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Technological Seduction and Self-Radicalization

Published online by Cambridge University Press:  20 December 2018

MARK ALFANO
Affiliation:
TU-DELFT & AUSTRALIAN CATHOLIC UNIVERSITY
J. ADAM CARTER
Affiliation:
UNIVERSITY OF GLASGOWadam.carter@glasgow.ac.uk
MARC CHEONG
Affiliation:
MONASH UNIVERSITY

Abstract

Many scholars agree that the Internet plays a pivotal role in self-radicalization, which can lead to behaviors ranging from lone-wolf terrorism to participation in white nationalist rallies to mundane bigotry and voting for extremist candidates. However, the mechanisms by which the Internet facilitates self-radicalization are disputed; some fault the individuals who end up self-radicalized, while others lay the blame on the technology itself. In this paper, we explore the role played by technological design decisions in online self-radicalization in its myriad guises, encompassing extreme as well as more mundane forms. We begin by characterizing the phenomenon of technological seduction. Next, we distinguish between top-down seduction and bottom-up seduction. We then situate both forms of technological seduction within the theoretical model of dynamical systems theory. We conclude by articulating strategies for combating online self-radicalization.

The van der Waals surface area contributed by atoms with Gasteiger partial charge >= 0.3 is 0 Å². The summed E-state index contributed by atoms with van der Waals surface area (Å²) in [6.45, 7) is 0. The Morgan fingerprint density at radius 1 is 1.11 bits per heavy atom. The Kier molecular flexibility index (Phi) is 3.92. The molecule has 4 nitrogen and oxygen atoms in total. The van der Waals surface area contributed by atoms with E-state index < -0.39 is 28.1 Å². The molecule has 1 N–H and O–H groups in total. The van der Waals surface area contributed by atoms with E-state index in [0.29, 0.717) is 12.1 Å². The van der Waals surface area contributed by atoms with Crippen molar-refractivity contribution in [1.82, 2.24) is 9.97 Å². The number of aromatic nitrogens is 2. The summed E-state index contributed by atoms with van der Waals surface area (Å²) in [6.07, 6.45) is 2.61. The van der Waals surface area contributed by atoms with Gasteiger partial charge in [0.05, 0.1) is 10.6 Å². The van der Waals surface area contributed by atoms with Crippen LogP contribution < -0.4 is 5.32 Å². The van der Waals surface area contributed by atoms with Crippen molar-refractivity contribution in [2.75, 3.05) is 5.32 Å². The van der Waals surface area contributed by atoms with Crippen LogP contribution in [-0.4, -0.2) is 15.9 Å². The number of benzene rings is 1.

Type
Articles
Copyright
Copyright © American Philosophical Association 2018 

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